When I think about Israeli culture, I think of startups, I think of gorgeous museums with modern art exhibits, of Sabich, falafel, and hip new musicians, of the Tel Aviv boardwalk and the new lineup of hit Israeli TV shows on Netflix. Israel has a rich culture, and yet often we see it as separate from all of the Jewish history that occurred outside the Holy Land itself. For thousands of years, the Jewish people have lived in the Diaspora, outside the land of Israel. From the moment the first Jews were exiled from the land of Israel in 600 BC a myriad of new cultures with incredible facets began to form. Judaism today is a combination of a diverse array of experiences, traditions and rich cultural heritage that all come together to create a vibrant culture and many deeply rooted traditions, connected to countries the world over.

Growing up, I learned in Jewish schools and at home about the dispersion of Jews from the land of Israel, most prominently following the Roman conquest of the land. In my classes we spoke in depth about the migration of Jews to countries throughout the world, talking about the adaptation of the Jewish religion to life outside the holy land, about the famous sages, and about the golden eras for Jews throughout Europe and later in the Muslim kingdoms of Iberia and North Africa. However, the past century of Jewish history has played an incredibly influential role in my Jewish education. As I look back I think of the culmination that was going on the March of the Living. In one trip we marched out of Auschwitz in Poland and subsequently flew to Israel to celebrate our survival and return home to the land of Israel. This past summer I went on what I felt to be a parallel journey to my experience of the March of the Living — in Morocco.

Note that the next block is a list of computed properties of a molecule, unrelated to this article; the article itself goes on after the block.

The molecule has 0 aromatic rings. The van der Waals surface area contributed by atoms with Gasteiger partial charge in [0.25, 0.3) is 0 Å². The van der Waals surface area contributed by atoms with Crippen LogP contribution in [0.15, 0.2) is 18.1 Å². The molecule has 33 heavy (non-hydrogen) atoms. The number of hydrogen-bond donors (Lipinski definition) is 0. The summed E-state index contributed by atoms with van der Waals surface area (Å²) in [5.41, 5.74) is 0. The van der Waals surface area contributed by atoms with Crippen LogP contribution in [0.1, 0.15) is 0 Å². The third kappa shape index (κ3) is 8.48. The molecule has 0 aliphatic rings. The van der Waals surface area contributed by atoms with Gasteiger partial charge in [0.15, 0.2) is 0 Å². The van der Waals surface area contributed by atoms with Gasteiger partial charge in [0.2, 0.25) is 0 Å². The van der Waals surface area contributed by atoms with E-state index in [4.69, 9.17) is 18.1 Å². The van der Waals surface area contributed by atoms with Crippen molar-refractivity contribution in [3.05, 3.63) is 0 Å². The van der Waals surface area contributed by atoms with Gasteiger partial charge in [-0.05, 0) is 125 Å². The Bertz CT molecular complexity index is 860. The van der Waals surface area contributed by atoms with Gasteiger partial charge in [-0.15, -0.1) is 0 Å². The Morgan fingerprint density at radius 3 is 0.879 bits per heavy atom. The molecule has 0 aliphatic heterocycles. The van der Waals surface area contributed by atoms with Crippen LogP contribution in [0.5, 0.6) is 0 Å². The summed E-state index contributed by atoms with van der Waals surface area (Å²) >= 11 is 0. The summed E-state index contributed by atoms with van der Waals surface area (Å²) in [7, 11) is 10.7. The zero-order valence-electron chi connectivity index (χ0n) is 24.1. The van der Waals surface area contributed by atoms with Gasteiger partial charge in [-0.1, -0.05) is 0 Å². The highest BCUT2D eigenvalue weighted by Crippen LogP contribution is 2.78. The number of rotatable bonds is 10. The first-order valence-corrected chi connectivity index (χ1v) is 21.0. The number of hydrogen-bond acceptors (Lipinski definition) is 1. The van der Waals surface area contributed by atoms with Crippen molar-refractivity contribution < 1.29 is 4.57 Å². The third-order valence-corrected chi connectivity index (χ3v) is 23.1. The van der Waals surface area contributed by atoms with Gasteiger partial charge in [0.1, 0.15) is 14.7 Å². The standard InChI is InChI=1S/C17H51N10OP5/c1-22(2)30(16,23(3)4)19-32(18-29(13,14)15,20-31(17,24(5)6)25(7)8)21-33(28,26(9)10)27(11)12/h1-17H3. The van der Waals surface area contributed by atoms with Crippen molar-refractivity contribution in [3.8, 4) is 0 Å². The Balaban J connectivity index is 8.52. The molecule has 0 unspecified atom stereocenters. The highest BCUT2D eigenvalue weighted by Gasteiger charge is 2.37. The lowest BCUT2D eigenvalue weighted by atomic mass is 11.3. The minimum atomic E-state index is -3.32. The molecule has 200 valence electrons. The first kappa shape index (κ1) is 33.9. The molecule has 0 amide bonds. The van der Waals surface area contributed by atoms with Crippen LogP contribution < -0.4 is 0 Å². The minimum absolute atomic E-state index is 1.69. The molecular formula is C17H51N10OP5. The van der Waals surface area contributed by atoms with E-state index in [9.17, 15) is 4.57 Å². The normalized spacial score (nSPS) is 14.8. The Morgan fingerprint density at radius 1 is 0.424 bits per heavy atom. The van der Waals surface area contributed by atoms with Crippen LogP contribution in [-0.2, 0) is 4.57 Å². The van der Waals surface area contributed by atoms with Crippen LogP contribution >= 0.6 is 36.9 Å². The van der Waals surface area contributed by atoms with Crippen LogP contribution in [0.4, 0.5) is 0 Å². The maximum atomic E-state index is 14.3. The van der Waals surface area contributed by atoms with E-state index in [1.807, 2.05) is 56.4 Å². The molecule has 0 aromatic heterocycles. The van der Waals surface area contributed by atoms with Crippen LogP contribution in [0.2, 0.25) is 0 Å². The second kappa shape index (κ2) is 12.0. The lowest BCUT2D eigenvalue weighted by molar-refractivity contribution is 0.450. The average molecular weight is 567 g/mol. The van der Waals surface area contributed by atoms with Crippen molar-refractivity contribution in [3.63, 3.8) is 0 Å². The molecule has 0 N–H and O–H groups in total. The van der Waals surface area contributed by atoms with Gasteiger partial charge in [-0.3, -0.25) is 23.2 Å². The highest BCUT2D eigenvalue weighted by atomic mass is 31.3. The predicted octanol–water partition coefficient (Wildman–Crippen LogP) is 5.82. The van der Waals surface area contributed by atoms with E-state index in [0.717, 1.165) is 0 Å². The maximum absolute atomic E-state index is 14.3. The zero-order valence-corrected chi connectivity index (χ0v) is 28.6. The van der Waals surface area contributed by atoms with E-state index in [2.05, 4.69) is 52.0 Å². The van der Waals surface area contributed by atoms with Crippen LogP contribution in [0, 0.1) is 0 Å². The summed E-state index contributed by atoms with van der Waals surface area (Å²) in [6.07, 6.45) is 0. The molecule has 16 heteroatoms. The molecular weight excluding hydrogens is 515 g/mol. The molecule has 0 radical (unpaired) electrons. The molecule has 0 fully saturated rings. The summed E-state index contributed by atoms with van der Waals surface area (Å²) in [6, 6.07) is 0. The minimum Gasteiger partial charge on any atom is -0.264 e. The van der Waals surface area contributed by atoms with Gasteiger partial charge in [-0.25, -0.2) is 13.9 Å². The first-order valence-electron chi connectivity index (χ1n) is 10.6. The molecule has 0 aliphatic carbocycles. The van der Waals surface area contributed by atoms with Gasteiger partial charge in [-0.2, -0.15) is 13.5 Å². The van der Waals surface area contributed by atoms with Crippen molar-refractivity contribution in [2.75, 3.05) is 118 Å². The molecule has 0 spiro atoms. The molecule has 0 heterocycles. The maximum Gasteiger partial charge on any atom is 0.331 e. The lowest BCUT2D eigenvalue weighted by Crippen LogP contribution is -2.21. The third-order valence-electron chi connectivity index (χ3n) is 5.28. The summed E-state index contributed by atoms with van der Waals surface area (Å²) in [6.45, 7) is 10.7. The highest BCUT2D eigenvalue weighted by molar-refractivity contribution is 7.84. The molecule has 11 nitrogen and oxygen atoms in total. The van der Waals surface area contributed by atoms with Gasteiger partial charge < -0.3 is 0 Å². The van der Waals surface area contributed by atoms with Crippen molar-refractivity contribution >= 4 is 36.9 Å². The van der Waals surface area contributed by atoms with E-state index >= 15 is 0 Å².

I spent two months visiting different parts of Morocco, and in each place, I would wait to hear the awkwardly inserted bit about the Jews. For the most part, these were honorable mentions. Like “the Jews lived here, close to the king’s palace” or “the Muslims, the Berbers, and the Jews were good friends and always got along well”, and importantly, “the Moroccan constitution gives Jews special permission to be tried in Jewish courts according to Jewish law, a right which is not even present in Israel.” It was a thrill, learning a new and enchanting side of the history of my people.

The king of the country has a personal connection with the Jewish community. And yet, most of the references to the Jewish community were solely historical. Seldom did we hear anything spoken about the contemporary community.